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Thinking About Your A/C?

As the heat of summer cranks up, so do the central air conditioners and heat pumps across Nebraska. In fact, approximately 90% of homes in our state have one of these central cooling systems. The vast majority have a compressor unit that buzzes outside as the system removes heat from inside. But what if that buzzing stopped on the hottest of days?

The Air Conditioning Contractors of America states that about 85% – 90% of residential heating, ventilation and air conditioning (HVAC) replacements are performed on an emergency basis. This is to be expected since those days stress HVAC systems the most.

Proper maintenance of your cooling system helps ensure a longer, more energy efficient life, and your local electric utility can provide an incentive when you have a professional HVAC technician perform a cooling system tune up. But inevitably, the day will come when you ask yourself, “Should I have it repaired again or replace it?”

Rather than waiting until sweltering heat brings your unit down, start thinking today about the following:

System age
Most HVAC equipment manufacturers will say outdoor central air conditioning and air-source heat pump units should last around 15 to 20 years if properly maintained. Other factors influencing longevity include correct sizing, proper installation, temperature setting preferences, environmental exposure and geographical location. If your outdoor unit is more than 10 years old, start familiarizing yourself with replacement options and costs.

Frequency of repairs
Look back at your unit’s history to gain some insight of its future. Does it seem like your system has needed to undergo repair work in addition to maintenance year after year? Have a number of unforeseen problems popped up the past few years? If your cooling system has had a difficult life, it’s not likely to suddenly get easier as time goes on.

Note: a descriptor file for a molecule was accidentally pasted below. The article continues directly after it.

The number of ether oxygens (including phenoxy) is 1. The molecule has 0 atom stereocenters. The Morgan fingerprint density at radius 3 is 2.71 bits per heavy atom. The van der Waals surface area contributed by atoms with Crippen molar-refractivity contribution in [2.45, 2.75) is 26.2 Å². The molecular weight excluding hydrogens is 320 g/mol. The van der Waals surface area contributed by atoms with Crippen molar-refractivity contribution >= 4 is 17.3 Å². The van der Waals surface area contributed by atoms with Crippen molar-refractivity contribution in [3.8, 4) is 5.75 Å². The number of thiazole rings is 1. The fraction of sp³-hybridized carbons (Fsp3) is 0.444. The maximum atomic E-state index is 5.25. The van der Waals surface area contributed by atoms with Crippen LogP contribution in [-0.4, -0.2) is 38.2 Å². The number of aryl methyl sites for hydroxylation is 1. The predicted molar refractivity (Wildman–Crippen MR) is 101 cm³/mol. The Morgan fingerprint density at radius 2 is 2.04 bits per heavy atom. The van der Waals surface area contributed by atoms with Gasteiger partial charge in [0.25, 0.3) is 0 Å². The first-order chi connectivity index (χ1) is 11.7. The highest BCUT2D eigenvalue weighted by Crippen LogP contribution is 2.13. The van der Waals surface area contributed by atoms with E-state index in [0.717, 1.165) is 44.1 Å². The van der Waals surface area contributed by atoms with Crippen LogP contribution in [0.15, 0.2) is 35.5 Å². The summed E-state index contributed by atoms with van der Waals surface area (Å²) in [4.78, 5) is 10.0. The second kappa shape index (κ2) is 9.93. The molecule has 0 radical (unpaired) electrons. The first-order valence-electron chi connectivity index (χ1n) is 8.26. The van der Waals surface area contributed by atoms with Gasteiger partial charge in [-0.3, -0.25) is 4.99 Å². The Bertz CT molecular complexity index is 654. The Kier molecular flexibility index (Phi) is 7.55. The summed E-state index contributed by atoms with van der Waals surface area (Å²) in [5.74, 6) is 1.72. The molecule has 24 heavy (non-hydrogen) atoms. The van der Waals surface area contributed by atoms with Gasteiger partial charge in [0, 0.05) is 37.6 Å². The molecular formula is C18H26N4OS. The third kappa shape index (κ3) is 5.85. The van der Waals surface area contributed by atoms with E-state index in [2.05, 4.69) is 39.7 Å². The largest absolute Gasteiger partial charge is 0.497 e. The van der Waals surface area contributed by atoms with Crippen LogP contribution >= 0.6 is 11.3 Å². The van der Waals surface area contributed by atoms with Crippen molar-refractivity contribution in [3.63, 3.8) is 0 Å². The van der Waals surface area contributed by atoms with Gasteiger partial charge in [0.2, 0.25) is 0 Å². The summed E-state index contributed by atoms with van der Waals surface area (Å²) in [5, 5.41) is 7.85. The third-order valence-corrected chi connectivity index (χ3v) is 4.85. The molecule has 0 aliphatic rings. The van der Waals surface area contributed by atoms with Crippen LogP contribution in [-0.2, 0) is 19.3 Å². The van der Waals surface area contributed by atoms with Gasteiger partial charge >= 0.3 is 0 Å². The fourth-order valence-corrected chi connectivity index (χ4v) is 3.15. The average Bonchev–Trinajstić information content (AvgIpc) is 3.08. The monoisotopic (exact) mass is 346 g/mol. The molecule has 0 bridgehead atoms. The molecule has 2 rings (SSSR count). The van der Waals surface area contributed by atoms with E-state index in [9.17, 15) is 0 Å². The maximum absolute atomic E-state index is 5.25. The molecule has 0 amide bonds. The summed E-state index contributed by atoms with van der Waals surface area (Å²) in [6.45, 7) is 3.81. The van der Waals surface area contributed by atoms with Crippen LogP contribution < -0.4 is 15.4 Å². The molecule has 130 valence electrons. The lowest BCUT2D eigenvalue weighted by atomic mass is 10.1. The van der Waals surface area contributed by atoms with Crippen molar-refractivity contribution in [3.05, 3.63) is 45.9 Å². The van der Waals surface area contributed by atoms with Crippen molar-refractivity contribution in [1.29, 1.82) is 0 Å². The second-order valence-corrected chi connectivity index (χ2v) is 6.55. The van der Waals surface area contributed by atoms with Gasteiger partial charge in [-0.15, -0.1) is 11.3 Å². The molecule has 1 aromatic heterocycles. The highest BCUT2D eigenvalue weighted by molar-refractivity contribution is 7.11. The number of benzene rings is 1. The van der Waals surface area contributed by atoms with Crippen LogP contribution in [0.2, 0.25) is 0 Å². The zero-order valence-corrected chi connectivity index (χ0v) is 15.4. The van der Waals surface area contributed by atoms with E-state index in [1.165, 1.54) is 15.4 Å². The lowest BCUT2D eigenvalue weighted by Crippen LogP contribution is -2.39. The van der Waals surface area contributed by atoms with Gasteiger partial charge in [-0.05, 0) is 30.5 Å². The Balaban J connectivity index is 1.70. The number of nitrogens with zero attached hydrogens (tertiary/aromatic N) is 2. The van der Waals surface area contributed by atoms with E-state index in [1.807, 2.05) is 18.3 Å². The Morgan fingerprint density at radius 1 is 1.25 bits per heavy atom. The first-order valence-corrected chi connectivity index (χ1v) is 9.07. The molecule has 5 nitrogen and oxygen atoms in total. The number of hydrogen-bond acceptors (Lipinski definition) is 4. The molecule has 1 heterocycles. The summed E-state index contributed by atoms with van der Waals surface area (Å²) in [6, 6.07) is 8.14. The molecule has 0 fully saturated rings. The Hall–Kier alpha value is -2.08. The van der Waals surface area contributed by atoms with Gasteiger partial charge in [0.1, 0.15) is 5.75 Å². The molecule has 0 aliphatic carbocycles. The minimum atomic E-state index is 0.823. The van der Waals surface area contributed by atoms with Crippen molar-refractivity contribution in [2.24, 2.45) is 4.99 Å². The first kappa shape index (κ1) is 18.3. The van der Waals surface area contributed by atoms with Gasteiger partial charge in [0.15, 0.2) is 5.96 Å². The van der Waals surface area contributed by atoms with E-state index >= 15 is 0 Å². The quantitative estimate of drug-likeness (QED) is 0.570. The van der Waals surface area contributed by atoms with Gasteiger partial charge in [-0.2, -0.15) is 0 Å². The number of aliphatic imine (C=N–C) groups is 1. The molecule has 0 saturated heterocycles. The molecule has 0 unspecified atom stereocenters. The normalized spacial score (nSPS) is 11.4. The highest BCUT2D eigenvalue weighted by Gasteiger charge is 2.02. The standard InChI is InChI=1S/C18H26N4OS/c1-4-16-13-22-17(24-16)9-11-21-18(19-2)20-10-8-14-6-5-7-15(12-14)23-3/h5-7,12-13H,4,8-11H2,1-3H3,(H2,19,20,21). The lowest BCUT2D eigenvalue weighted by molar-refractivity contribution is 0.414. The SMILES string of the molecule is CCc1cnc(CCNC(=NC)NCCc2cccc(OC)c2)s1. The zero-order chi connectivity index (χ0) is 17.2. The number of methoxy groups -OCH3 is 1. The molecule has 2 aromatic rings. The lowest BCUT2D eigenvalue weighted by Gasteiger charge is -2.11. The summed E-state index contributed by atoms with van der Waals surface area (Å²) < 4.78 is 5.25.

The $5,000 rule
Some repairs can easily cost more than $1,000. Try using the “$5,000 rule” when considering whether to replace the unit. Simply multiply the age of the outdoor unit with the estimated repair cost. If that amount is more than $5,000, it might be time to replace the unit.

R-22 refrigerant
Older air conditioners generally require R-22 refrigerant, which is known to cause damage to the environment. Also, the price for R-22 has increased astronomically! By January 1, 2010, the U.S. banned the production and importation of R-22. As a result, manufacturers of heat pump and air conditioning equipment redesigned their systems to accommodate R-410A, a chlorine-free refrigerant. Since 2015, R-410A has become the standard for residential air conditioning.

Energy efficiency
The U.S. Department of Energy began enforcing minimum efficiency standards for HVAC equipment in 1992. For cooling, residential heat pumps and central air-conditioners were required to have a minimum seasonal energy efficiency ratio (SEER) of 10. By 2006, that minimum efficiency level was increased to a SEER rating of 13. Just recently, the Seasonal Energy Efficiency Ratio 2 (SEER2) testing procedure was developed to better reflect current field conditions. Effective January 1, 2023, new central air conditioners and heat pumps are required to meet or exceed a 13.4 SEER2 rating. Today, some units exceed a SEER2 rating of 27. In general, the higher the SEER2 rating, the better the efficiency.

Your local utility recognizes the importance of keeping your home cool this summer. To help with those associated costs, they offer the EnergyWiseSM Cooling System Tune-Up and High Efficiency Heat Pump Incentive Programs. For further details, contact your local utility for more information.

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